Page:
IHO 2019-20 Men’s All-Ivy Awards

Here’s what you’ve all been waiting for: the 2019-20 Ivy Hoops Online All-Ivy Men’s honorees as selected by IHO contributors, which are quite bit different from the selections that the Ivy League released:

Player of the Year

AJ Brodeur, Penn (Sr., F – Northborough, Mass.)   

No one motored like Brodeur.

The senior did everything for Penn, anchoring the Red & Blue at both ends of the floor. Brodeur finished fourth in the league in scoring, second in rebounding, seventh in field-goal percentage and fourth in minutes, all while leading the league in assists by a comfortable margin. Brodeur’s game got even more well-rounded in his senior campaign, as his free-throw shooting percentage rose from 57.6% as a junior to 71.6%, eighth-best in the conference. Brodeur was the KenPom game MVP in 12 of Penn’s 26 Division I games this season, including each of his final four collegiate games down the stretch as Penn competed for and ultimately nabbed a No. 4 seed in an Ivy League Tournament that never happened due to the coronavirus outbreak. The last one of those, in which Brodeur notched the program’s first-ever triple-double, passed Ernie Beck ’53 as the program’s all-time leading scorer and Geoff Owens ’01 as the program’s all-time leading shot-blocker, cemented his place as one of the Ivy League’s best players of all time.

Rookie of the Year

Jordan Dingle, Penn (Fy., G – Valley Stream, N.Y.)

Dingle made a terrific first impression for Penn, posting 24 points on 9-for-16 shooting in his collegiate debut, including the game-winning shot, in a win at Alabama. Dingle later scored 27 points in a strong showing at Arizona, a team-high 21 against Princeton at the Palestra and 17 in an Ivy League Tournament qualification-salvaging win at Brown, showing repeatedly he can be counted on to rise to the occasion in big games. The first-year established himself as a deep shooting threat, finishing second in the league in made three-pointers and 10th in scoring.

Honorable Mention: Chris Ledlum, Harvard (Fy., F – Brooklyn, N.Y.) 

Co-Defensive Players of the Year

AJ Brodeur, Penn (Sr., F – Northborough, Mass.)   

Brodeur finished second among all Ivies in blocks behind Brown sophomore forward Jaylan Gainey and 10th in steals, serving as a characteristically effective rim protector in an interior defense that got stingy in Ivy play, allowing the lowest two-point percentage in league action. Brodeur also finished second in the league in defensive rebounds behind …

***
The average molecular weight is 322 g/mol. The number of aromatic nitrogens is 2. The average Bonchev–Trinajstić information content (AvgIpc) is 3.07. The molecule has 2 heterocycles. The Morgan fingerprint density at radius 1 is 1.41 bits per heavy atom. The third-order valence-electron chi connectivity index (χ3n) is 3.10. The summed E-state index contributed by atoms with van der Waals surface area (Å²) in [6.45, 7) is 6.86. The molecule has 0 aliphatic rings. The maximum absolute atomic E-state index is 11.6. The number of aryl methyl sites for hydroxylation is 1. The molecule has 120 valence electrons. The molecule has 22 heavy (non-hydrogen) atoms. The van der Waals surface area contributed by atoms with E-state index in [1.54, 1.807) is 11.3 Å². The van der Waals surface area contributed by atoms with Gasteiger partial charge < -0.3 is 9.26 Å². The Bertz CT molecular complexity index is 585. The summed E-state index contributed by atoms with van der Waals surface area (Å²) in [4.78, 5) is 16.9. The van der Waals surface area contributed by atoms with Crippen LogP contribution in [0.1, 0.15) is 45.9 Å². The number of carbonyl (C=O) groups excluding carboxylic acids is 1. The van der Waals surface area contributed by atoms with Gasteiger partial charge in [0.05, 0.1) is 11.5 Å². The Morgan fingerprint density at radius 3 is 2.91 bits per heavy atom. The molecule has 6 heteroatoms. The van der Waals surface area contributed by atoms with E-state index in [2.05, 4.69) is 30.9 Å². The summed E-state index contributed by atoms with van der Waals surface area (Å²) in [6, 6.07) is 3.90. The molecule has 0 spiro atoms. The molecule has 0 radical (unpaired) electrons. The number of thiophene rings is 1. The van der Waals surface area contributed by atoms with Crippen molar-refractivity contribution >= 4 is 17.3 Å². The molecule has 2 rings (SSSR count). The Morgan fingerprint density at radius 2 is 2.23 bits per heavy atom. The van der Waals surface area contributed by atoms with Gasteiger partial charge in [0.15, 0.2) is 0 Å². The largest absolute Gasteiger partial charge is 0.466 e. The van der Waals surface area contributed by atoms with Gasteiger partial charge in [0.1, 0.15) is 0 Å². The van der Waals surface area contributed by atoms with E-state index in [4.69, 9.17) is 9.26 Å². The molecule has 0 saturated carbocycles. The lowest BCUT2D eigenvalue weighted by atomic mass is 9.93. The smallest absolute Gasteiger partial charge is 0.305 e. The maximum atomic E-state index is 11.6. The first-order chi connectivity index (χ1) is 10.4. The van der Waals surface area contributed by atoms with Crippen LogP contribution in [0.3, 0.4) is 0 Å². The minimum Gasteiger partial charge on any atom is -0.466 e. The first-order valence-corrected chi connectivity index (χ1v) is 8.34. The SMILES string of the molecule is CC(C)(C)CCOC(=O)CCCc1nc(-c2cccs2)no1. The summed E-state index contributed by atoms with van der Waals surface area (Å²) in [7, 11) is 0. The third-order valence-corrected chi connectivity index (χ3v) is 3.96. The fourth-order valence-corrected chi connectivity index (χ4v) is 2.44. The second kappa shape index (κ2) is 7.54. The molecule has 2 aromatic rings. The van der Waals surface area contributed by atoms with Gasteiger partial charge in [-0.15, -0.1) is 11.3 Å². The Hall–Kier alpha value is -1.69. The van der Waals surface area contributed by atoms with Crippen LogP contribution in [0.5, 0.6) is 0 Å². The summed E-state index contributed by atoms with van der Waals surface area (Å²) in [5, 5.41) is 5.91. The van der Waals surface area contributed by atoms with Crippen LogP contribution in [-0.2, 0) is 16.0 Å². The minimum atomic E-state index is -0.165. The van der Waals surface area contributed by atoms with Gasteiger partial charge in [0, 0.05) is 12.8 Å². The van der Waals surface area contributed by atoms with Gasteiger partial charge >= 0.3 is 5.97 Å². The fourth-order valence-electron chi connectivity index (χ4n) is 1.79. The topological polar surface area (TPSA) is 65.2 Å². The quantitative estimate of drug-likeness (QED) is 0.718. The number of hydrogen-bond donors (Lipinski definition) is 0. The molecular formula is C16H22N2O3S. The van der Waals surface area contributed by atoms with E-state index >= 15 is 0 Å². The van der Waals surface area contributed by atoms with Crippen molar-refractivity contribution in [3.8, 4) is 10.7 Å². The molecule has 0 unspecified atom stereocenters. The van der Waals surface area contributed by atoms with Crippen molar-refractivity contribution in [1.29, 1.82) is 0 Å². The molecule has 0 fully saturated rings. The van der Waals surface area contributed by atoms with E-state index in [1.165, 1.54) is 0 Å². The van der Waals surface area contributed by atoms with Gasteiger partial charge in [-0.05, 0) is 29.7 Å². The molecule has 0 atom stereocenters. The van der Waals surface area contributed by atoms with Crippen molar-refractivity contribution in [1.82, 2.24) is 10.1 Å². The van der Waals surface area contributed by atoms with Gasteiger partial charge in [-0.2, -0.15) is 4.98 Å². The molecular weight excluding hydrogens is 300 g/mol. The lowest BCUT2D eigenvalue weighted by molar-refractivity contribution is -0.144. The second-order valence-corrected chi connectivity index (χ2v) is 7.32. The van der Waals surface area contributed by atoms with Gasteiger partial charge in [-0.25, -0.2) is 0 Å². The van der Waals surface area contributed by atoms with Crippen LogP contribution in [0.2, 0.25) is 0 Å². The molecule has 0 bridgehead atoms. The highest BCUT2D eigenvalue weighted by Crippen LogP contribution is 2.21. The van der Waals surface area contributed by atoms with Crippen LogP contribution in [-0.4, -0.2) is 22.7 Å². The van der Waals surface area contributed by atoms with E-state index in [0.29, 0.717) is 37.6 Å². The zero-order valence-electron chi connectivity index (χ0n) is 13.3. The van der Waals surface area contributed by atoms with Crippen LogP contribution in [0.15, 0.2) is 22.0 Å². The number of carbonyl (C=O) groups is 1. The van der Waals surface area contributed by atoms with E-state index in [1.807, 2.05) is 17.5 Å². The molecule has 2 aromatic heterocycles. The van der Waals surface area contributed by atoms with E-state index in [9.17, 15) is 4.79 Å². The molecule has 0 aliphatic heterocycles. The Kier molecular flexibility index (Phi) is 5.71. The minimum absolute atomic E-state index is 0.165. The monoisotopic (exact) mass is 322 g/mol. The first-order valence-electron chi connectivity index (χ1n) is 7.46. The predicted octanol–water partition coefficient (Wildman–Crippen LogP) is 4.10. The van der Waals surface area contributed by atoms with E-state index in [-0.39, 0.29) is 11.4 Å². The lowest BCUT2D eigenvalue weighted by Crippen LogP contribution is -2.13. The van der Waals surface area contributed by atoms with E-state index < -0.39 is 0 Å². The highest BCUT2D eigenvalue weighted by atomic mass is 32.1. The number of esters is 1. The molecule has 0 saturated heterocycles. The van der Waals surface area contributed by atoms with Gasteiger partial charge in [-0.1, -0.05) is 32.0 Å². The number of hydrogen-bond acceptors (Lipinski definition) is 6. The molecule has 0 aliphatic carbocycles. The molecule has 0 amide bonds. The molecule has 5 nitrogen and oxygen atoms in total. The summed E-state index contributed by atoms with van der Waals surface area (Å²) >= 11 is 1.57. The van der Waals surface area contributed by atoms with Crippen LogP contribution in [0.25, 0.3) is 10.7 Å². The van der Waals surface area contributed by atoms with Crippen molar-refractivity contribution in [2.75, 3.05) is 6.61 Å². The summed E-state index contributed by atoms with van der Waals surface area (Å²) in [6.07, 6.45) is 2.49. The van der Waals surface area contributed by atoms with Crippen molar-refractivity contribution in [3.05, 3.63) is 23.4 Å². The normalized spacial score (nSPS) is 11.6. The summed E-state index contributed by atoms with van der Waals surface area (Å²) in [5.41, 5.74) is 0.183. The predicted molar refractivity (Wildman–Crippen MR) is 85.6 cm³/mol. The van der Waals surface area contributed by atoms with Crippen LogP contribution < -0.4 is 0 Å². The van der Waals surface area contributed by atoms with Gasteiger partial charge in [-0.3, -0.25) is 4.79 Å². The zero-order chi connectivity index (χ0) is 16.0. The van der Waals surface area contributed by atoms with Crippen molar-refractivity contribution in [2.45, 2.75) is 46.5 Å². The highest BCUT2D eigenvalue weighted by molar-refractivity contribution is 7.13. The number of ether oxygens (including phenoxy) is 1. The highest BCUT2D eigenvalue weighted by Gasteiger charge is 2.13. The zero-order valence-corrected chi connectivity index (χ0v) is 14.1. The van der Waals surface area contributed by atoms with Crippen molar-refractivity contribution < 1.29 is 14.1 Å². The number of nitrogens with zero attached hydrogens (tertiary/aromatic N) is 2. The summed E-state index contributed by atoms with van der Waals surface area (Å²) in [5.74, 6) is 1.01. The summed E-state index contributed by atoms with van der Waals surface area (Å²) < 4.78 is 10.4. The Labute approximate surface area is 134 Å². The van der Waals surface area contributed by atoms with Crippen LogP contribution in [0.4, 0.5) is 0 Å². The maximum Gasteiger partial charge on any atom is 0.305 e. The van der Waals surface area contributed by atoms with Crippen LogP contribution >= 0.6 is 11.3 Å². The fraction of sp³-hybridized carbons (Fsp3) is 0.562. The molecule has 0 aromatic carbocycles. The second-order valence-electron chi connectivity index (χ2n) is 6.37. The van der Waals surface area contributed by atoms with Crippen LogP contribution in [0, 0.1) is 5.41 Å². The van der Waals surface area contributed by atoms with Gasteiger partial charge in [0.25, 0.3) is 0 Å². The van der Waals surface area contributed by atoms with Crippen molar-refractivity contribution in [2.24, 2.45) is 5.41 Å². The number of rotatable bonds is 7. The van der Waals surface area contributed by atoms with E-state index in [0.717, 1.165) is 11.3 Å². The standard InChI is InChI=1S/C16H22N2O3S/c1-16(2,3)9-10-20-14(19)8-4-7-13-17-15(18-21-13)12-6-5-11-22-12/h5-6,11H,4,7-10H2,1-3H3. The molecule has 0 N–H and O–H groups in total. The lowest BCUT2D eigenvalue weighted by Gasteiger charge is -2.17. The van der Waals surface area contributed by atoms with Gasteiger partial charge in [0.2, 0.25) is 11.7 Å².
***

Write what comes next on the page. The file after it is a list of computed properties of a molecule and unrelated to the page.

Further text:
Jordan Bruner, Yale (Sr., F – Columbia, S.C.)

Bruner was again one of the league’s most effective shot-alterers, finishing third in the conference in blocks. He also pocketed 12 steals in Yale’s final four games, including a pivotal one late to help complete a remarkable comeback over Penn, helping lift the Bulldogs to an outright Ivy League championship.

Honorable Mention: Jalen Gabbidon, Yale (Jr., G – Harrisburg, Pa.)

Honorable Mention: Jaylan Gainey, Brown (So., F – Greensboro, N.C.)

Coach of the Year

James Jones, Yale

Sure, the Bulldogs finished in the league’s top four for the 20th straight season under Jones. That’s nothing new, and it speaks volumes about what Jones has done with his program that Yale fans have been able to take such finishes for granted for a long time now. But leading Yale to its fourth Ivy League title in six seasons after losing stat sheet-stuffer Miye Oni to the NBA Draft and defensive stalwart Trey Phills, pure scorer Alex Copeland and underrated scorer and rebounder Blake Reynolds to graduation was an especially impressive feat. The season finale at Harvard, a meaningless game for Yale from an Ivy standings standpoint, was the only game of the 2019-20 campaign in which Yale was out of the contest down the stretch. Not bad for a team picked to finish just third in the preseason poll.

Most Improved Player of the Year

Eric Monroe, Yale (Sr., G – San Diego)

After playing sparingly his first three seasons (especially his rookie and junior campaigns), Monroe started every game and was indispensable down the stretch run toward Yale’s Ivy title, contributing 15 points and seven assists in a double overtime win at Cornell and pivotally blocking a AJ Brodeur layup amid Yale’s comeback over Penn. Monroe also had the third-best effective field-goal percentage in Ivy play and was a terrific ball distributor, finishing third in the league and first on the team in assists for a Yale squad that had characteristically terrific ball movement.

Honorable Mention: Jalen Gabbidon, Yale (Jr., G – Harrisburg, Pa.)

Honorable Mention: Jaylan Gainey, Brown (So., F – Greensboro, N.C.)

Game of the Year

Penn at Yale

All-Ivy First Team

AJ Brodeur, Penn (Sr., F – Northborough, Mass.)